Women that Rock

Celebrating International Translation Day 2018

Author: Myra Goldie

Correction notice: This article was originally published with an error, referring to Blessing Uzuegbu as a single mother.

This Sunday, September 30th marked International Translation Day, an annual celebration that acts as an opportunity to pay tribute to the life and work of translators and interpreters who aspire to make the world a slightly smaller place by breaking down language barriers. The day is celebrated with a series of dedicated events, seminars, and symposiums across the world.

Four women shared their experiences building careers in the translation industry, and while their job titles, experience, stories, and backgrounds differ wildly, their sentiment was the same.

“As a translator, you are bridging the gap for humans. You are helping people’s businesses, education, careers.”

It’s impossible to ignore the passion and gratitude behind Blessing Uzuegbu’s voice as she speaks about her career as a freelance linguist for the Igbo language. Her words come across clear and proud, despite the slight fuzziness of a Skype call coming into Prague from Nigeria.

As a mother in a country of increasing unemployment rates, Uzuegbu did what any of us would do in uncertain times; she turned to the internet. She wasn’t looking for anything in particular, any job would do. But when she came across the concept of working as a translator, she knew she had struck gold.

“I never thought about translation as a career, but as I was researching it on ProZ.com and TranslatorsCafe.com, I thought, I’ve always loved writing and learning, and am very good in English. I can do this.”

9,000 km away, Svetlana Uleva had the same thought.

“I can do that,” Uleva said when her father introduced her to a professional translator. Despite considering a career path in engineering roads, her love of literature was enough to convince her otherwise. She began her translation studies in Russia, and in her second year traveled to California in order to immerse herself in the culture and to, “begin dreaming in English.”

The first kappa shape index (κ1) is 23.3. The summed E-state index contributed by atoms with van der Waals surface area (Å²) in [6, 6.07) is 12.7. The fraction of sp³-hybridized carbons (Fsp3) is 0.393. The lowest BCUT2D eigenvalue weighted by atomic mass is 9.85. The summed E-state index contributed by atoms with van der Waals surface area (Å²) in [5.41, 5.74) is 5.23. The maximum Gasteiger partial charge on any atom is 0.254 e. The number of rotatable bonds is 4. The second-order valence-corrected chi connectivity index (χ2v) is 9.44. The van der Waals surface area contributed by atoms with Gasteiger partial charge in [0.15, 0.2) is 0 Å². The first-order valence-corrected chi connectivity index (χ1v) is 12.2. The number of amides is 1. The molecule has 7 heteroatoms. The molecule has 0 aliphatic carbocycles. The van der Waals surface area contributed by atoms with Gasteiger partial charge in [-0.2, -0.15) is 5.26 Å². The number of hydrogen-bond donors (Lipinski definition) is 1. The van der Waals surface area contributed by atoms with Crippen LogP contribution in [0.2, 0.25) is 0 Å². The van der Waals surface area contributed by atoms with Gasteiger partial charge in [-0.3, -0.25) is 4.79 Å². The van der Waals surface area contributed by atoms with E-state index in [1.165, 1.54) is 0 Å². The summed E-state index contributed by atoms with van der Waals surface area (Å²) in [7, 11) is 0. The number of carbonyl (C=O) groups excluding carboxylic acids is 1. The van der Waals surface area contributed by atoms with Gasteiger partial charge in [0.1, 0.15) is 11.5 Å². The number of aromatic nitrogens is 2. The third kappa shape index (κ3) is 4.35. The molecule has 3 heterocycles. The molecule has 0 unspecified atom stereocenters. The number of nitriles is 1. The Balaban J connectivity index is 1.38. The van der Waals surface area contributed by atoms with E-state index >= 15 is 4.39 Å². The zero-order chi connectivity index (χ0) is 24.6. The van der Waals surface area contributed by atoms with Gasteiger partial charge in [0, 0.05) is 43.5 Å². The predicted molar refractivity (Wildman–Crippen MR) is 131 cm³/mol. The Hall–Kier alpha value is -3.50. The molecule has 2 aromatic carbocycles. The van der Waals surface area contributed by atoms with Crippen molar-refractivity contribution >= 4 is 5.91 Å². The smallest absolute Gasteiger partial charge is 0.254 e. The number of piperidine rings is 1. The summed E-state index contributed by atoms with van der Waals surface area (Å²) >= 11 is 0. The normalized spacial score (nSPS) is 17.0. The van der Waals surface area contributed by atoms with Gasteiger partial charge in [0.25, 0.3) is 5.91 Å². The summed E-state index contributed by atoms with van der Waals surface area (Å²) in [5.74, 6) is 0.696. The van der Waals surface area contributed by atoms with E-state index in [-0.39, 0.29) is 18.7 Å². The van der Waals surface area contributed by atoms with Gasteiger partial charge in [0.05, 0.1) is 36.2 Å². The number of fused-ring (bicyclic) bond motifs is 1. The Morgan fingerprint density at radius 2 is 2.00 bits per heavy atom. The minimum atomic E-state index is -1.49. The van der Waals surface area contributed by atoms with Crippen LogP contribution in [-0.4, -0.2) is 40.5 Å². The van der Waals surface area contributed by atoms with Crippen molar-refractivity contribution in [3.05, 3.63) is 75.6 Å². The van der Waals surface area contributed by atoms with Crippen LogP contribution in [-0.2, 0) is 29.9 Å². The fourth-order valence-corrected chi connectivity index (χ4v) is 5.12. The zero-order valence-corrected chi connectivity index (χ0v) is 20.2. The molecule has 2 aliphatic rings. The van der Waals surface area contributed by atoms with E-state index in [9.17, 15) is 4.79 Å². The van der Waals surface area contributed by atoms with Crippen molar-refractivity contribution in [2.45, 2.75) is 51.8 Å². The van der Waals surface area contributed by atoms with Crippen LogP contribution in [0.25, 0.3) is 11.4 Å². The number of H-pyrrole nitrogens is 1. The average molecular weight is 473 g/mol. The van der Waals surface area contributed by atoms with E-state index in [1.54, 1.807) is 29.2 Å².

The trip was fruitful enough to draw her back to California after graduating, where she’s been ever since. “You learn the mentality of the country through the language, and moving was the next step,” she said. “It was the right move, professionally and literally.”

At first she gruelled in unpaid internships and interpreting jobs that were unfairly paid, because she believed, “it wasn’t about making money, it was about making myself.” Uleva committed to and honed her craft by constantly reading articles, attending webinars, completing courses, and closely following industry trends.

“To be a translator means non-stop learning.”

Which is the same concept behind Claire Languillat’s 25 years as a French linguist. While it was the promise of travelling the world that initially drew her to the industry, continuous learning is what has kept her engaged. “To be a translator you must familiarize yourself with a variety of things beyond just the languages themselves. I read and research constantly — medical, marketing, technical, computing, and so on,” she said.

The laundry list of things to keep up on seems daunting, but Dutch linguist Maria van der Heijde-Zomerdijk insists that it is one of the things she cherishes most about the profession. “I love the fact that I get to search many different disciplines. I get ‘to look in the kitchen’ of many different industries,” she said.

And indeed she has looked into many kitchens throughout her 20 year career editing, proofreading, software validation/testing and voice in a number of fields (medical, telecom, software, marketing, education to name a few).

Both Languillat and van der Heijde-Zomerdijk share an interest in the medical industry that was sparked by translation work. Van der Heijde-Zomerdijk even miraculously found herself on the other side of her medical-related work. “A number of years ago, I had translated the instructions for use of the device that  a couple of months ago was implanted in my back,” she shared.

While it certainly helps, the full-circle effect doesn’t have to be so literal to be felt. While in one way or another, every woman expressed the positive impact the career has had on their life through its flexibility and promise of there always being something new to learn and to share, Uzuegbu put it best.

“We are the sharers of information which connects the world. We are the innovators, the entrepreneurs, problem solvers. We are learning and teaching at the same time — it’s a privilege, really.”